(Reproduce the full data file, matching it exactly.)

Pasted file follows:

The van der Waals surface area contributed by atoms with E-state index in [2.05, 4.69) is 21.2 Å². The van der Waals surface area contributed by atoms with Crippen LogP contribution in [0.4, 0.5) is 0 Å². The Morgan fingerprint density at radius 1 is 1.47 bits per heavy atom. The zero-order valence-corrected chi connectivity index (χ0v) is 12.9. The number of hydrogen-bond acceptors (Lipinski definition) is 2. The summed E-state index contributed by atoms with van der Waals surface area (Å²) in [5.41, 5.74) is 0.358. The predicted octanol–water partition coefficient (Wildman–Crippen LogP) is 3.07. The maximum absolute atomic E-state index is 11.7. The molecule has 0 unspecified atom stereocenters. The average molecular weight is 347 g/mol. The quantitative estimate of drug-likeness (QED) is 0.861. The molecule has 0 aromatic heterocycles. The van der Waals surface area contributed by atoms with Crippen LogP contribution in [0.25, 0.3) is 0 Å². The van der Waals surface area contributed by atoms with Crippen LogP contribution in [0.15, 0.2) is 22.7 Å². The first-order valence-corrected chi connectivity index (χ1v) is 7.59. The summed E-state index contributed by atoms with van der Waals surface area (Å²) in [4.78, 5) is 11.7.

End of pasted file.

The van der Waals surface area contributed by atoms with E-state index in [2.05, 4.69) is 21.2 Å². The van der Waals surface area contributed by atoms with Crippen LogP contribution in [0.4, 0.5) is 0 Å². The Morgan fingerprint density at radius 1 is 1.47 bits per heavy atom. The zero-order valence-corrected chi connectivity index (χ0v) is 12.9. The number of hydrogen-bond acceptors (Lipinski definition) is 2. The summed E-state index contributed by atoms with van der Waals surface area (Å²) in [5.41, 5.74) is 0.358. The predicted octanol–water partition coefficient (Wildman–Crippen LogP) is 3.07. The maximum absolute atomic E-state index is 11.7. The molecule has 0 unspecified atom stereocenters. The average molecular weight is 347 g/mol. The quantitative estimate of drug-likeness (QED) is 0.861. The molecule has 0 aromatic heterocycles. The van der Waals surface area contributed by atoms with Crippen LogP contribution in [0.25, 0.3) is 0 Å². The van der Waals surface area contributed by atoms with Crippen LogP contribution in [0.15, 0.2) is 22.7 Å². The first-order valence-corrected chi connectivity index (χ1v) is 7.59. The summed E-state index contributed by atoms with van der Waals surface area (Å²) in [4.78, 5) is 11.7.